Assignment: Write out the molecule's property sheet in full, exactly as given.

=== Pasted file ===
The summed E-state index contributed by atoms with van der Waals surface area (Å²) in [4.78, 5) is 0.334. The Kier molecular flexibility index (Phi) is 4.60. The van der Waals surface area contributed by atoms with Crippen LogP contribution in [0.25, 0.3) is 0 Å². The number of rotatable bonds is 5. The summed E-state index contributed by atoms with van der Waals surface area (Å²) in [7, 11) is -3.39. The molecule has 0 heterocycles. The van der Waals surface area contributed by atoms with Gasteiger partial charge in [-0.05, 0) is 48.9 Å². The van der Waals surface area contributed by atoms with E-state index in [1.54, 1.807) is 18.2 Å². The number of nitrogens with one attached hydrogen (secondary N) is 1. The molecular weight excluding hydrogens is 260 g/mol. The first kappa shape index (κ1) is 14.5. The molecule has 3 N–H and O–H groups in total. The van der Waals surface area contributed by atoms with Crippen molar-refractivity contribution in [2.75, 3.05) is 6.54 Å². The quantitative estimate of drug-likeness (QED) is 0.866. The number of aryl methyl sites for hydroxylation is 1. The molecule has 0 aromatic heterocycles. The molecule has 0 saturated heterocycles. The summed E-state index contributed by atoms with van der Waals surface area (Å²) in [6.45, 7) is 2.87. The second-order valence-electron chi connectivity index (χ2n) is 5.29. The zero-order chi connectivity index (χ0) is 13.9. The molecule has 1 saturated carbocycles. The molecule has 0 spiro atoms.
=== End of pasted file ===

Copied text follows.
The summed E-state index contributed by atoms with van der Waals surface area (Å²) in [4.78, 5) is 0.334. The Kier molecular flexibility index (Phi) is 4.60. The van der Waals surface area contributed by atoms with Crippen LogP contribution in [0.25, 0.3) is 0 Å². The number of rotatable bonds is 5. The summed E-state index contributed by atoms with van der Waals surface area (Å²) in [7, 11) is -3.39. The molecule has 0 heterocycles. The van der Waals surface area contributed by atoms with Gasteiger partial charge in [-0.05, 0) is 48.9 Å². The van der Waals surface area contributed by atoms with E-state index in [1.54, 1.807) is 18.2 Å². The number of nitrogens with one attached hydrogen (secondary N) is 1. The molecular weight excluding hydrogens is 260 g/mol. The first kappa shape index (κ1) is 14.5. The molecule has 3 N–H and O–H groups in total. The van der Waals surface area contributed by atoms with Crippen molar-refractivity contribution in [2.75, 3.05) is 6.54 Å². The quantitative estimate of drug-likeness (QED) is 0.866. The number of aryl methyl sites for hydroxylation is 1. The molecule has 0 aromatic heterocycles. The molecule has 0 saturated heterocycles. The summed E-state index contributed by atoms with van der Waals surface area (Å²) in [6.45, 7) is 2.87. The second-order valence-electron chi connectivity index (χ2n) is 5.29. The zero-order chi connectivity index (χ0) is 13.9. The molecule has 1 saturated carbocycles. The molecule has 0 spiro atoms.